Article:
CHENNAI: Elders would always love to listen to stories that children narrate. And if stories are told through song and dance, they can’t ask for anything more. That is exactly what happened at the Russian Cultural Centre on last Wednesday.
Parampara, a movement dedicated to paying obeisance to the glory of Mother India, celebrated Tulsi Utsav to create awareness about the auspicious plant, where students from schools like Padma Seshadri, Chettinad Vidyashram and Calibre Academy gave dance and drama performance on the theme ‘Pay Obeisance to Tulsi — Save Ecology’. The evening also witnessed Tulsi Vivah, a ceremonial marriage between Tulsi and Lord Vishnu. The Vivah is usually performed on the eleventh lunar day (Prabodhini Ekadashi) of the Tamil month Karthikai.
Singer Bombay Jayashree, educationist Madhuvanthi Arun, scholar in traditional Indian wisdom Lalita Ramakrishnan were present at the Utsav and spoke about the country’s rich tradition and culture. While Bombay Jayashree sang Saint Tyagaraja’s kriti on Tulsi, Madhuvanthi spoke about the importance of teaching students about our rich heritage. “Children get a lot of energy and fresh air by nurturing Tulsi plants,” she said.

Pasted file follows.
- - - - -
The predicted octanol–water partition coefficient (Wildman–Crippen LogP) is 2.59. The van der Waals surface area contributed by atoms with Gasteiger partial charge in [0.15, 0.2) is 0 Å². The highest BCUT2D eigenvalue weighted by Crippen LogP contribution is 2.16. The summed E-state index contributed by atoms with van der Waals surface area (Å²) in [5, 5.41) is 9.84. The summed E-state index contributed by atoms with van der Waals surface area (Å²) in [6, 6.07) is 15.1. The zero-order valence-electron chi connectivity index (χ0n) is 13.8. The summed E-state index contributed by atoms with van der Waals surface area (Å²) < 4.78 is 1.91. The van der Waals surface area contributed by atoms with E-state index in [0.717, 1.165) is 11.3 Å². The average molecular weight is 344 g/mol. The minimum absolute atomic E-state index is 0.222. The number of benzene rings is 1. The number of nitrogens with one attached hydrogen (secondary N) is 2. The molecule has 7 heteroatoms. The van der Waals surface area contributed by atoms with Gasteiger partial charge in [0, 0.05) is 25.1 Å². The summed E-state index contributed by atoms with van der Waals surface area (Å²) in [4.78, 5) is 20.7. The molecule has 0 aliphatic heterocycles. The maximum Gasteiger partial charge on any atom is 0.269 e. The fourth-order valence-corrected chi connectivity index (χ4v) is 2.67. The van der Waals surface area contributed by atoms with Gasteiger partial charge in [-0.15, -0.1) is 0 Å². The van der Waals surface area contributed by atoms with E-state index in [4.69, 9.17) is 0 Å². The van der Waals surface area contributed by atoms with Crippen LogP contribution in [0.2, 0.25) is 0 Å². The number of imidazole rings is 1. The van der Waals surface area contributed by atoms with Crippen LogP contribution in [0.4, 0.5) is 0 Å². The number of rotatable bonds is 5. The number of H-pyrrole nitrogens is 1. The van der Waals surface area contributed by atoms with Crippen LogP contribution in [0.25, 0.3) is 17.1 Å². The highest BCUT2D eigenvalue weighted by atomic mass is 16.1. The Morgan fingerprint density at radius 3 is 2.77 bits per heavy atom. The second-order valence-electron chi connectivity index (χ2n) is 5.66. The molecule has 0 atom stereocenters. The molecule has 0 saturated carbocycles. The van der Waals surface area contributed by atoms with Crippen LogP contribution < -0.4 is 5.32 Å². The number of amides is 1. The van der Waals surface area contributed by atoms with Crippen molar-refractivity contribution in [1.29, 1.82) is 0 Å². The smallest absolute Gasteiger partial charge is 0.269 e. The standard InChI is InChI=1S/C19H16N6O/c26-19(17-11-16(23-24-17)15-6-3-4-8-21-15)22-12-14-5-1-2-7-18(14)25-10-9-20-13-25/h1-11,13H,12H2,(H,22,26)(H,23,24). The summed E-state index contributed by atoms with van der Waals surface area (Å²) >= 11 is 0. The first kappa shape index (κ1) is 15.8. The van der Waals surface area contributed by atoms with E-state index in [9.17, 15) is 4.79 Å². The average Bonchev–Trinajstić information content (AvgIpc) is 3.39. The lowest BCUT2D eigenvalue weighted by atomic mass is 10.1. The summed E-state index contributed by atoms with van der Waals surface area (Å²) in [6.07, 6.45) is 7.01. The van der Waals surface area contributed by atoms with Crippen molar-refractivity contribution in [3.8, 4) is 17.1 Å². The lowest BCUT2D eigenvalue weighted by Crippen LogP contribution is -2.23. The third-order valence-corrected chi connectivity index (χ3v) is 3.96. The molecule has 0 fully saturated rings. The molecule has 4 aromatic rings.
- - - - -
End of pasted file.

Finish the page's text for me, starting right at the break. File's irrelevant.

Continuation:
Lalita narrated the story of Tulsi and her marriage with a demon Jalandhar and how Jalandhar was subsequently killed by a trick performed by Lord Vishnu. She said the Tulsi wedding was also performed to signify the end of the monsoon. The children also narrated stories to explicate the significance of Tulsi plant, its medicinal values and why it regarded as an auspicious plant.
Manjulika Jhaver of Parampara said that Indians have always been aware of the spiritual tradition of the country and revere Mother Nature. Parampara has been creating awareness on the significance of Tulsi by distributing Tulsi saplings. And those who came for the Utsav went back with Tulsi sapling to drive home the importance of this holy plant.